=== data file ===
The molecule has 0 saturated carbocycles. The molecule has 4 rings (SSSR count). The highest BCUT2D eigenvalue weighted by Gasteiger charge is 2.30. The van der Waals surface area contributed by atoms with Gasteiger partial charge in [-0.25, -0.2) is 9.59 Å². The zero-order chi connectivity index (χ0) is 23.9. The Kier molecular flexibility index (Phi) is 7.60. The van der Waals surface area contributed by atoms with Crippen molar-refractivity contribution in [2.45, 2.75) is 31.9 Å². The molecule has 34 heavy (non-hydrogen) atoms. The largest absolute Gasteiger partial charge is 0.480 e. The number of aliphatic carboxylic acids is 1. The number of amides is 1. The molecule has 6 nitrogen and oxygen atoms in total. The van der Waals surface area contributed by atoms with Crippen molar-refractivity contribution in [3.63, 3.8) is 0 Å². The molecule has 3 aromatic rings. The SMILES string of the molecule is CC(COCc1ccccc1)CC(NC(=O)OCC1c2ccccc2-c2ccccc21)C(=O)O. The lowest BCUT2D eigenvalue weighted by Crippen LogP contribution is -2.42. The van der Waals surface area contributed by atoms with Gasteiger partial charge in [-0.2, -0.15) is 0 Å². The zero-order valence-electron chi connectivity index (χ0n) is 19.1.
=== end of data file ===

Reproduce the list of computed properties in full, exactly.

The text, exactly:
The molecule has 0 saturated carbocycles. The molecule has 4 rings (SSSR count). The highest BCUT2D eigenvalue weighted by Gasteiger charge is 2.30. The van der Waals surface area contributed by atoms with Gasteiger partial charge in [-0.25, -0.2) is 9.59 Å². The zero-order chi connectivity index (χ0) is 23.9. The Kier molecular flexibility index (Phi) is 7.60. The van der Waals surface area contributed by atoms with Crippen molar-refractivity contribution in [2.45, 2.75) is 31.9 Å². The molecule has 34 heavy (non-hydrogen) atoms. The largest absolute Gasteiger partial charge is 0.480 e. The number of aliphatic carboxylic acids is 1. The number of amides is 1. The molecule has 6 nitrogen and oxygen atoms in total. The van der Waals surface area contributed by atoms with Crippen molar-refractivity contribution in [3.63, 3.8) is 0 Å². The molecule has 3 aromatic rings. The SMILES string of the molecule is CC(COCc1ccccc1)CC(NC(=O)OCC1c2ccccc2-c2ccccc21)C(=O)O. The lowest BCUT2D eigenvalue weighted by Crippen LogP contribution is -2.42. The van der Waals surface area contributed by atoms with Gasteiger partial charge in [-0.2, -0.15) is 0 Å². The zero-order valence-electron chi connectivity index (χ0n) is 19.1.